trees was a research project conducted 2012 – 2015 by the Institute for Computer Music and Sound Technology (ICST) in collaboration with the Swiss Federal Institute for Forest, Snow and Landscape Research (WSL).

ICST members of staff involved: Marcus Maeder (PI), Philippe Kocher, Jonas Meyer

Project partner: Swiss Federal Institute for Forest, Snow and Landscape Research (WSL), Roman Zweifel

Technical solutions partners:
Decentlab GmbH, real-time monitoring solutions
omnisight GmbH, hybrid fuel cell and PV power solutions

The link between trees and various climatic processes is usually not immediately apparent. Trees and plants do not live merely on moisture from rain, sunlight (which drives gas exchange) and nutrients from the soil: they absorb carbon dioxide from the air and produce the oxygen that we breathe, maintaining our climate and biosphere. Hence the importance of conducting scientific research and measurements to explore the complex relationship between tree physiology and our climate and of producing an acoustic and artistic representation of the ecophysiological processes in trees. Rendering audible the way in which water transport and trunk diameter, for example, are influenced by sunlight, humidity and wind allows us to identify and understand better than ever before plants’ responses to climatic processes.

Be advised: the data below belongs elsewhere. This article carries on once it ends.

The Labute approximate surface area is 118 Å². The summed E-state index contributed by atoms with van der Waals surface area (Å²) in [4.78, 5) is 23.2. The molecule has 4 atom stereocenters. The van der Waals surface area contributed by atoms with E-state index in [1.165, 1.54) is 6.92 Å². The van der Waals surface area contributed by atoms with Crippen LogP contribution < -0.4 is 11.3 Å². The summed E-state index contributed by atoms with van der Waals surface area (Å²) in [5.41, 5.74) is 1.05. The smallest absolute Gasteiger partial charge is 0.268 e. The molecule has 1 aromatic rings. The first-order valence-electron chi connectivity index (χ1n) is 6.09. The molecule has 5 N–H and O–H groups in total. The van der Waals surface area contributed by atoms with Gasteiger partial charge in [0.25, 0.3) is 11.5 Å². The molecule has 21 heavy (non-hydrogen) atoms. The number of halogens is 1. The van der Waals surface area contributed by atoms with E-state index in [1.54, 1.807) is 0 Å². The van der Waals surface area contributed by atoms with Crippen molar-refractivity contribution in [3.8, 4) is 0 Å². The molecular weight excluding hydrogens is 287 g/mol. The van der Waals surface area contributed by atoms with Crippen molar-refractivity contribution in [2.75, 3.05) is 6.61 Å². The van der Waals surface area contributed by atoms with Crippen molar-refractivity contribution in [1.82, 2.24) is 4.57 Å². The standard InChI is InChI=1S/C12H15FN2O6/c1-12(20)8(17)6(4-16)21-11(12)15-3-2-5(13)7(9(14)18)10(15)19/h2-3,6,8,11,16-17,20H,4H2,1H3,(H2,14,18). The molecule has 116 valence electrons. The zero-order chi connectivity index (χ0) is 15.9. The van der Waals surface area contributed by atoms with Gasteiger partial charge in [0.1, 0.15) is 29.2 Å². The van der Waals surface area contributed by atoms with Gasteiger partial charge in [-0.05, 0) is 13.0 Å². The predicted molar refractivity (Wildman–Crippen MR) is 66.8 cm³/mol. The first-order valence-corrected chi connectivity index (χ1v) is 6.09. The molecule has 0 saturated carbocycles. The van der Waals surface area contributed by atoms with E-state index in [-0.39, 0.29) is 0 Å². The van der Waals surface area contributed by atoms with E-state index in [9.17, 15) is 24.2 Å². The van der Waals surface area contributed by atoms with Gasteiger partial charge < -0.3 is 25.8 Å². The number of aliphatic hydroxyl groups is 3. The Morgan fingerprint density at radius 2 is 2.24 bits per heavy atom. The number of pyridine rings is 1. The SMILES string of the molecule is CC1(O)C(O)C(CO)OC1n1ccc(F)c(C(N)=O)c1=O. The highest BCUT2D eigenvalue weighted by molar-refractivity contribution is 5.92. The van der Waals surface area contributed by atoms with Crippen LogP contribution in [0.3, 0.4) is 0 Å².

We started our investigations in plant bioacoustics and sonification of ecophysiological data in 2009; in our recent research project ‚trees: Rendering Ecophysiological Processes Audible‘, we are working on the acoustic recording, analysis and representation of ecophysiological and climatic processes and studying the acoustic and aesthetic requirements for making them perceptible. Measurements of acoustic emissions in plants must be analysed and understood in relation to other measurement data such as that relating to the microclimate, sap flow, changes in trunk radius and water potential in the plants’ organs – all measurement data that is not auditory per se. Therefore, we deal with the sonification of ecophysiological data as well as analysing the actual acoustic emissions. How can processes that are beyond our normal perception be made directly perceptible, creating new experiences and opening a new sight on processes in nature? To what extent is our sense of hearing of use?

‚trees‘ was funded by the Swiss National Science Foundation (SNSF) and the Zurich University of the Arts ZHdK.